At around 1700 individuals, the New Zealand dotterel//tūturiwhatu is among our rarest birds, it’s officially ranked as ‘nationally vulnerable’.
Constant disturbance from humans—and the animals that accompany us—prevents many chicks from reaching their preferred feeding habitat, the mid-tide zone, causing them to die prematurely. Post-mortems on some chicks have revealed that they have starved to death.
Dotterel Watch is a partnership between DOC, community volunteers and the Newmont Waihi Gold mining company. The partnership is making a huge difference to the New Zealand dotterels’ survival.
The sponsorship from Newmont Waihi Gold enables the employment of a full-time dotterel ranger over the six month breeding season. The ranger provides technical, logistical and operational support for the network of volunteer dotterel minders.
Local communities have made the programme succeed, that’s where all the volunteers come from—often, they’re retirees. Then, they talk to their neighbours, who end up filling in the odd shift for them; next thing, they’re involved too!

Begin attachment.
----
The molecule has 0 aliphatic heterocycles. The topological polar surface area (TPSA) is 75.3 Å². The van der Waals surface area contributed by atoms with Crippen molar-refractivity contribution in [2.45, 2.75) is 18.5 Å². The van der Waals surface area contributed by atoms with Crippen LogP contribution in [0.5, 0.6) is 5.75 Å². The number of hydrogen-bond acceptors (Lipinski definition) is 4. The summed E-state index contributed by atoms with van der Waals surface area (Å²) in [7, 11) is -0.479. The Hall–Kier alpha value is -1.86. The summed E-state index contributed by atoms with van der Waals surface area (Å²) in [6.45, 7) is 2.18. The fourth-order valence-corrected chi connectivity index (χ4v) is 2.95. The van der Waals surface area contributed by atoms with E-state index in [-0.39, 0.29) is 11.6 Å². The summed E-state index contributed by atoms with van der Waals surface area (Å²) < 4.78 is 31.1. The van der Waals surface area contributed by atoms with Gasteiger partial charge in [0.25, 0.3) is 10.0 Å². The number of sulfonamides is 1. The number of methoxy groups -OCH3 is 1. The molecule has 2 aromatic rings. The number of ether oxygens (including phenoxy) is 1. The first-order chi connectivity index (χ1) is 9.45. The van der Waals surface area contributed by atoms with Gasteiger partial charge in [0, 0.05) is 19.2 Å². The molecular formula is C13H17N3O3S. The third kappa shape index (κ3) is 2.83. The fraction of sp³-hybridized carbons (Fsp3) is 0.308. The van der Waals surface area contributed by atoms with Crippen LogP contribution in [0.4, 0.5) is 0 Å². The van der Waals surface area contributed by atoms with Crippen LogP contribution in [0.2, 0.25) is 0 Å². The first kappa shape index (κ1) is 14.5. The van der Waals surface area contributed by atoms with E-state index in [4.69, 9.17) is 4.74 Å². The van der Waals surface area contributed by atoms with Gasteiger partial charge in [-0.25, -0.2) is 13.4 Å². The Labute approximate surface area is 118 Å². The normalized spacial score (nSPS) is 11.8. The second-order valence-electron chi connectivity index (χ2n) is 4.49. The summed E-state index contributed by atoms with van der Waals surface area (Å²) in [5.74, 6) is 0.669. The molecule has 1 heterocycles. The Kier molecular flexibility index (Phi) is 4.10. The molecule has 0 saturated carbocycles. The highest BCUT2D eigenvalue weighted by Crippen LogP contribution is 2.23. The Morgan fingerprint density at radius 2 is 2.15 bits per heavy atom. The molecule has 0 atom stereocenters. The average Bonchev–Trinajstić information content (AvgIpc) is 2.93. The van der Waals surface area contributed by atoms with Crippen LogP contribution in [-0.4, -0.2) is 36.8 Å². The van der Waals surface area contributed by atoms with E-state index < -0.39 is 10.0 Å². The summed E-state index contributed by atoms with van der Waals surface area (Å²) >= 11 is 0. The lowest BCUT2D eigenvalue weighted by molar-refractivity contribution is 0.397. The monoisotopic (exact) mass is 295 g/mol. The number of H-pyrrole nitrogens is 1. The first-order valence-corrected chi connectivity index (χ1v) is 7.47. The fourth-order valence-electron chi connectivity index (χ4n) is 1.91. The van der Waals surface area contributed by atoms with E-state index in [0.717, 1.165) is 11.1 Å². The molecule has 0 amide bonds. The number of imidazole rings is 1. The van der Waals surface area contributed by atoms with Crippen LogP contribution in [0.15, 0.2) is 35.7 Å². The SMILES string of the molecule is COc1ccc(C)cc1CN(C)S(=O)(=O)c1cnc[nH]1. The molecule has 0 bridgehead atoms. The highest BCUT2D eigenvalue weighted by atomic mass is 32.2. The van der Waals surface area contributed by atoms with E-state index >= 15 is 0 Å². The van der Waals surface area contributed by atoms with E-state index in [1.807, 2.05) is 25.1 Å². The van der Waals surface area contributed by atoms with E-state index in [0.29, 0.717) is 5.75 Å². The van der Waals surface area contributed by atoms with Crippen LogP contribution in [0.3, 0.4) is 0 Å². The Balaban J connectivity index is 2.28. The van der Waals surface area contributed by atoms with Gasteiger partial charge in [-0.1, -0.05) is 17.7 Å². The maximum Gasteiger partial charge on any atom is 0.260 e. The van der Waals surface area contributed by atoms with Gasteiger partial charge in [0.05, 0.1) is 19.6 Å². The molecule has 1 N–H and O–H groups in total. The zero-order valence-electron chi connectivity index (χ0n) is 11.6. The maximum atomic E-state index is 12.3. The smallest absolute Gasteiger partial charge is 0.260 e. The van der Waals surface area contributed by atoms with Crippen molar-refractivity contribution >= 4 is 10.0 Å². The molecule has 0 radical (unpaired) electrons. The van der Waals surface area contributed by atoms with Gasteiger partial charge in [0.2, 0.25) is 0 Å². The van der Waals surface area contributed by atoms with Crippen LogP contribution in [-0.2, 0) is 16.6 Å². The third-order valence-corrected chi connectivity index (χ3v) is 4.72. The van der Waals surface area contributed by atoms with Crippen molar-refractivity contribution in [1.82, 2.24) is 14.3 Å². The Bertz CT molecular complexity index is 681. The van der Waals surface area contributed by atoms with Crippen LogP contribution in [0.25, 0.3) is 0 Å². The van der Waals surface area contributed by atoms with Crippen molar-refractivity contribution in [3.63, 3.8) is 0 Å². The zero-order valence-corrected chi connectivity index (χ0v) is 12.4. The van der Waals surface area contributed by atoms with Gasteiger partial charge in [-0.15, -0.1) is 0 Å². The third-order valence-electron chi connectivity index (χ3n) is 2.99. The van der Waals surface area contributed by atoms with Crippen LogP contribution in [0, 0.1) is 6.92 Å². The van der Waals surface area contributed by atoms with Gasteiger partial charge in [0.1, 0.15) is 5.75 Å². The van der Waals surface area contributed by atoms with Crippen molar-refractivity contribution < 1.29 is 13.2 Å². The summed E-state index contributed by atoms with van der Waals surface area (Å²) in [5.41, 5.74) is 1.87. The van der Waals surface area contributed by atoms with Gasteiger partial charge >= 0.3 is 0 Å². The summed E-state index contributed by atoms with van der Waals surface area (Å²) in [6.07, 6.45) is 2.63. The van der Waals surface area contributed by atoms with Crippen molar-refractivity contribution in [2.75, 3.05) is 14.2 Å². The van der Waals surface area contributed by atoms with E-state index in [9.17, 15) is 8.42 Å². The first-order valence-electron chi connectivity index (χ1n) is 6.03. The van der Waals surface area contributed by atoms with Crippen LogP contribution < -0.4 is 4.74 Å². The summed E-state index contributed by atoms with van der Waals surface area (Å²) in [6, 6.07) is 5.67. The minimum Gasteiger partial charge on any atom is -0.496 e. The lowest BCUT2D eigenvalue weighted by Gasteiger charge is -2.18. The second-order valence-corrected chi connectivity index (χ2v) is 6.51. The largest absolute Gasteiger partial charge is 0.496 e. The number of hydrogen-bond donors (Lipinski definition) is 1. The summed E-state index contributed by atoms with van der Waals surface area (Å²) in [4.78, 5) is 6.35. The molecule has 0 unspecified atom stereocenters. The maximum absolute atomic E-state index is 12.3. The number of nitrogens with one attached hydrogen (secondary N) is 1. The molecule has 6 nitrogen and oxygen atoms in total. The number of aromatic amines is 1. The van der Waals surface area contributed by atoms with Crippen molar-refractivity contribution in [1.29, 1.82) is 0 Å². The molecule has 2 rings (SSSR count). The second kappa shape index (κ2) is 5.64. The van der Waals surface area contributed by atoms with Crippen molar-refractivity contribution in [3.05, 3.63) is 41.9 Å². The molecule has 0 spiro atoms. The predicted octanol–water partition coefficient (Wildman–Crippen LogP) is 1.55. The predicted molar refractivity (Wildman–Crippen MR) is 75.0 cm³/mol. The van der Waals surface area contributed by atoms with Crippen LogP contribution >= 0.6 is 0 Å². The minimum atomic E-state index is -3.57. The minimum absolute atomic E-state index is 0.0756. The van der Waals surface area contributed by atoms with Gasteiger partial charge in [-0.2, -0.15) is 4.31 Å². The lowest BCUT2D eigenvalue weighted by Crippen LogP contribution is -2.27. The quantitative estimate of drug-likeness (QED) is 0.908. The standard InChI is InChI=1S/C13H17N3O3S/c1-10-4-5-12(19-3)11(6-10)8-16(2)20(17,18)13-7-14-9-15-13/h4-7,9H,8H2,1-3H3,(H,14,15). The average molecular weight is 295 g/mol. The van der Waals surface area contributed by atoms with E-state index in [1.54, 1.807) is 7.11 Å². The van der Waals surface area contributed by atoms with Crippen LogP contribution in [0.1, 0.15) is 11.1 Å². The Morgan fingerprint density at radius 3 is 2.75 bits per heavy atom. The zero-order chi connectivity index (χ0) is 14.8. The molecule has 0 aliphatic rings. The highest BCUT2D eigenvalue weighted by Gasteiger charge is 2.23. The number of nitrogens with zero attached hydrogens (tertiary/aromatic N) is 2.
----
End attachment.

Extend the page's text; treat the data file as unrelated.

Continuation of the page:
The countless hours that volunteers have put in watching over the birds has resulted in some valuable behavioural observations and some innovative hands-on management lessons.
The northern dotterel population is counted every seven years. Thanks to minders, the roping-off of nest sites, predator control and active management, breeding success on Coromandel beaches has improved from an average of 30 chicks fledged per season in the 1990s, to over 120 in good seasons. They nest at 48 different sites along the coast.
Dotterel Watch has expanded from protecting one site, Opoutere Beach, to today protecting over 70 per cent of their breeding habitat.
The dotterels themselves are starting to show up at new beaches, which hints that the population is beginning to expand.